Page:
A Guide for Working with Employment
agencies who wish to work with SCCC students and graduates are listed below)
Candidates may consider seeking the services of a
commercial employment agency. There are an estimated 20,000 such firms in the
United States, and distinguishing the type and quality of services they offer is
no simple task. First of all, many labels are used interchangeably: executive
search firms, personnel consultants, headhunters, outplacement firms, employment
agencies-to name a few. The industry is further complicated by its questionable
reputation and lack of regulation.
The following descriptions of the four basic
types of third-party recruiting may offer some understanding:
Organizations They accept money
from individuals (private outplacement), or from corporations sponsoring
individuals (corporate outplacement), to conduct job campaigns for displaced
employees. The fee is paid up front (retained f ees) and the firm markets
the individual (candidate marketing).
Agencies Working primarily with
candidates who seek their services, these organizations market the
candidates to employers who can potentially use their skills. Fees are
earned either from the candidate (applicant paid fees) or the employer
(employer paid fees), but only after the candidate is successfully placed in
a position (contingent fees).
Search Firms Instead of depending
on walk-in or mail-in candidates, they custom locate (recruit) candidates,
and are paid by the employer upon successful assignment completion
Search Firms Like contingent search
firms, retained search firms recruit candidates for their corporate clients,
but are either paid up front or on a progress basis (retained basis).
If you decide to
become involved with a commercial third-party firm, make sure you are familiar
with its identifiable traits, then follow these guidelines:
caution with employment advertisements directing you to call "900"
telephone numbers. The Federal Trade Commission warns that you will be
billed either a flat fee or a per-minute charge for each call. Most
reputable firms will state the cost of these calls up front.
the classifieds. Familiarize yourself with agencies that run the same ads
week after week. This is usually an attempt to stockpile resumes for
wary of glamour jobs. Offers of high salaries plus the bonus of meeting
stars, politicians, etc. are lures to get the unwary in the agency's door.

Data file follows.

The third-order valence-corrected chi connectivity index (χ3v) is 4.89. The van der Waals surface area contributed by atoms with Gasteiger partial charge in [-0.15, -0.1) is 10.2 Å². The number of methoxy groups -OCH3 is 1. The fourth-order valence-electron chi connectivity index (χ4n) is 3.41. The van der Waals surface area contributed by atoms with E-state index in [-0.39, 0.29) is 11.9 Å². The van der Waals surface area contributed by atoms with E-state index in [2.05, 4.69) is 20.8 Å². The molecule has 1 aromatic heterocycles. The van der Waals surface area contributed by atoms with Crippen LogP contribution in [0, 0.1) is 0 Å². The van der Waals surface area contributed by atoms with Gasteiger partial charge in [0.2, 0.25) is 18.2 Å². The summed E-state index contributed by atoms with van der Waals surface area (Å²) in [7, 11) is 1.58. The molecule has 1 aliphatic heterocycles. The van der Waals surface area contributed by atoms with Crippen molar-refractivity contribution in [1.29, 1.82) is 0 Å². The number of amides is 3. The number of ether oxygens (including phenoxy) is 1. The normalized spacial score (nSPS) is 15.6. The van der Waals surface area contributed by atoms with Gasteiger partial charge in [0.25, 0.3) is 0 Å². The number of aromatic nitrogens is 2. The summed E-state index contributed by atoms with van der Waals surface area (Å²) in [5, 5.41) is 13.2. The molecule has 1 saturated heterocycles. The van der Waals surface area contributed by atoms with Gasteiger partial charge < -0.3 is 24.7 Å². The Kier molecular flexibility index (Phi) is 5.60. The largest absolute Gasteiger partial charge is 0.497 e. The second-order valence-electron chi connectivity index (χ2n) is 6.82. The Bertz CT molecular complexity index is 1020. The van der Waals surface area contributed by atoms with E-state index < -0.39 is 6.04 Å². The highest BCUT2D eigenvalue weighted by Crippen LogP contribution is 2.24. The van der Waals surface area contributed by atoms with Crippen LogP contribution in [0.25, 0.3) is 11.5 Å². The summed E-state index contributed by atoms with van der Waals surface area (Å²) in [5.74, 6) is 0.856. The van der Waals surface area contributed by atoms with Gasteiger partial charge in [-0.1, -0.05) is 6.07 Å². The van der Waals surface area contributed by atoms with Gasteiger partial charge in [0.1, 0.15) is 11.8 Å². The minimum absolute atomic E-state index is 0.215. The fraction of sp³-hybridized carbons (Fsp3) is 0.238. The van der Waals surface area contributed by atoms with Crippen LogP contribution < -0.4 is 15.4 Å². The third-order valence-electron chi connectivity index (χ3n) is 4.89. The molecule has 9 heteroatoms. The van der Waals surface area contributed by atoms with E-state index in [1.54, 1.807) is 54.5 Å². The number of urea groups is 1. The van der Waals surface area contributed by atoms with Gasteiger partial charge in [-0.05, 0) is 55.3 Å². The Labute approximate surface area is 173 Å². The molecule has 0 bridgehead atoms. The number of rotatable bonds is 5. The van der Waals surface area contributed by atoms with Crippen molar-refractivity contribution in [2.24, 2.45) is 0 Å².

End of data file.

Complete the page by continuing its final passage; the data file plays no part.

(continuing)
specific job information. A reputable agency should tell you by telephone
the location of the job, the skills required, experience needed, the size of
the firm, and the salary. If the agency refuses, hang up. (For its own
protection, the agency will not give you the name of the employer.)
only fee-paid jobs. Otherwise, be prepared to spend from 5 to 20 percent of
your annual salary for perhaps three hours' work that the agency spent
locating your job.
not sign contracts without precaution. If you do, and you find the job you
accept is a mistake, you are still bound to pay the agency its full fee. Ask
agencies if you can have a copy of the contract to take to a legal counselor
or local consumer protection agency for professional guidance before you
that the job you originally sought exists. If the agency refuses, either
leave or file a complaint with your area's consumer protection agency.
about the job before the interview. In spite of what the agency says, you
have a right to a written copy of the job description and qualifications.
the interview treadmill. Some agencies will arrange countless interviews for
jobs, even though the applicant is not qualified. The idea is to get the
applicant a job, any job, and the placement specialist a commission.
the job you want. Do not fall for "You'd better take what you can
get." Again, that line is strictly to land a placement specialist
his/her commission. Keep in mind that regardless of what is promised, these
firms cannot guarantee they will find you a suitable job.
Unethical business practices will continue until the public begins to apply
pressure where it hurts. Report your complaints to your area's consumer
protection agency, the Better Business Bureau, an appropriate state
licensing board, or your state attorney general.
Capital District Employment Agencies
Staffing, Albany, NY (518) 438-3010
NY (518) 462-1430
Adecco, Albany, NY
Attentive Personnel Staffing, Albany, NY (518) 438-6021
BesTemp Temporary Services Inc., Gloversville, NY (518)
De Matteo Associates, Albany, NY (518) 356-3900
Extra Help Employment
Services, Latham, NY (518) 782-1200 * Temporary Staffing/Info.
Tech. Services/Executive Search
Fusco Personnel Inc.,
Albany, NY (518) 869-6100
GTI Temporary Services Inc.,
Albany, NY (518) 449-8732
J.J. Young, Albany, NY
Albany, NY (518) 489-6060 * Temporary Staffing/Business Office
Search * Engineering & Software
Schenectady, NY (518) 374-7796
Office Team, Albany, NY
Olsten Staffing Service,
Albany, NY (518) 459-0500
Norrell Services, Albany,
NY (518) 482-3557
Patrick Whelan Associates Inc.,
Albany, NY (518) 465-6211
Sargent & Blais
Personnel Services Inc., Albany, NY (518) 869-6780
Snelling Personnel Services,
Albany, NY (518) 437-9095
The Josef Group,
Albany, NY (518) 869-2288